The anesthesiologists, surgeons, and study personnel recording data in the operating room could not be blinded to the type of blood pressure management. Because the purpose of blinding is to prevent bias in the evaluation of outcomes, the physicians assessing delirium and cardiac and renal outcomes were blinded to the intraoperative blood pressure range.
Comparison between the two blood pressure groups of within-subject change in score on each of the 10 neuropsychologic tests was performed using the Student t test for two samples, using PROC TTEST, which is available in the Statistical Analysis System (SAS Institute, Cary, NC). The customary alpha level of significance of 0.05 was adjusted for the 10 different comparisons to P < 0.005 (using Bonferroni correction for multiple outcomes). All P values were two tailed. The one-sample paired comparisons t test was used to test for a significant change from before surgery to 1 week and 4 months after surgery. Examination of simultaneous effects of blood pressure level and other covariates thought to be of potential significance was performed with a multiple linear regression model using PROC GLM in SAS. The dependent variable in this model was the change from baseline to 4 months after operation on the 10 neuropsychologic tests. The Fisher exact test was used to compare the incidence of cardiovascular and other categorical outcomes.
Summary of Patient Screening and Enrollment
During the enrollment period, from March 1993 to August 1995, 461 patients were eligible. The most common reasons for ineligibility were nonparticipating surgeon, revision procedure, and not meeting entry criteria. In all, 235 patients agreed to participate. With regard to the effects of the entry criteria (age > 70 yr or age 50–69 yr plus hypertension, cardiac disease, or diabetes), there was no difference between the younger and older groups in the prevalence of cardiac disease (30% and 27%, respectively) or diabetes (10% and 8%), although more of the younger patients were hypertensive (75%vs. 42%;P < 0.001).
Baseline Preoperative Characteristics and Comparability
One hundred seventeen patients were randomized to the 45–55 MAP range and 118 patients to the 55–70 MAP range. There were no statistically significant differences in baseline demographic and medical characteristics between the two groups (table 1). The age range of patients was 50 to 88 yr, with a mean of 72 yr; one half were women; one third of patients were working, either full or part time; and none of the patients resided in a long-term care institution. Table 2shows the baseline test scores before surgery on the neuropsychology tests. There were no statistically significant differences between the baseline scores of the two intervention groups on any of the 10 tests.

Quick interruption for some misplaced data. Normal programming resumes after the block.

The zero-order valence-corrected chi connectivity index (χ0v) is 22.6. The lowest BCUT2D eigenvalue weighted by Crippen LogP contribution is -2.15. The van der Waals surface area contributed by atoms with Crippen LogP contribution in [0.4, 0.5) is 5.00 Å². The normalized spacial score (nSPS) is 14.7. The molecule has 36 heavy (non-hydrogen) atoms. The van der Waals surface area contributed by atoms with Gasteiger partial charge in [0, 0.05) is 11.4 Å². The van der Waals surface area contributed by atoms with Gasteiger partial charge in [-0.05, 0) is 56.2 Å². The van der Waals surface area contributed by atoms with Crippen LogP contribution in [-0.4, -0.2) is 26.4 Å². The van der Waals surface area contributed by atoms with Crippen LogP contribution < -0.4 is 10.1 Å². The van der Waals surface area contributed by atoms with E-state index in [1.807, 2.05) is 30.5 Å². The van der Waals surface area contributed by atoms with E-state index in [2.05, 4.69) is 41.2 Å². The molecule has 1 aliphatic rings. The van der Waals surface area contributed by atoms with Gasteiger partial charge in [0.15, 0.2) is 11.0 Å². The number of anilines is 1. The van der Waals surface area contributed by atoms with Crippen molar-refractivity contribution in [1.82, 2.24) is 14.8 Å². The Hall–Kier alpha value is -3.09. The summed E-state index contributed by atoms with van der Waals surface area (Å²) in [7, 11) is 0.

All patients received epidural anesthesia except two patients who had inadvertent injections of 0.75% bupivacaine into the subarachnoid space resulting in a “total spinal,” which was diagnosed by shallow ventilation and a decrease in oxygen saturation to the low 90s. One patient had tracheal intubation and the other received assisted ventilation for 30 min. Neither patient was eliminated from the study.
The overall mean intraoperative MAP in the lower MAP range group was 50 ± 3.6 (SD) mmHg, compared with 65 ± 4.8 (SD) mmHg in the higher MAP group (P < 0.0001). Variability around the mean MAP was minimal, with a mean standard deviation around the mean MAP of 3.2 mmHg in the lower and 4.4 mmHg in the higher MAP group. In the 45–55 MAP group, less than 14% of all MAP measurements exceeded the upper limit of 55 mmHg. In the 55–70 MAP group, only 2.5% of all MAP measurements were less than the lower limit of 55 mmHg. The mean duration of surgery in both groups was 75 min.
As expected, the percentage of patients who received a phenylephrine infusion was significantly greater in the higher pressure range group at 50%, compared with 7% in the lower pressure range group. Patients in the higher pressure range group received significantly more intraoperative fluid: 1,750 ml Ringer's lactate solution compared with 1,600 ml in the lower pressure range group (P = 0.022).
Compliance with Follow-up
In-hospital outcome surveillance was completed for all 235 patients. Long-term follow-up interviews were completed by 216 patients (92%). Nineteen patients were not available for follow-up, with equal attrition rates in the two MAP groups. The reasons for attrition included two deaths from cancer; one patient with severe intercurrent illness caused by cancer diagnosed at the time of THR; two patients had moved out of the area; and 14 patients refused.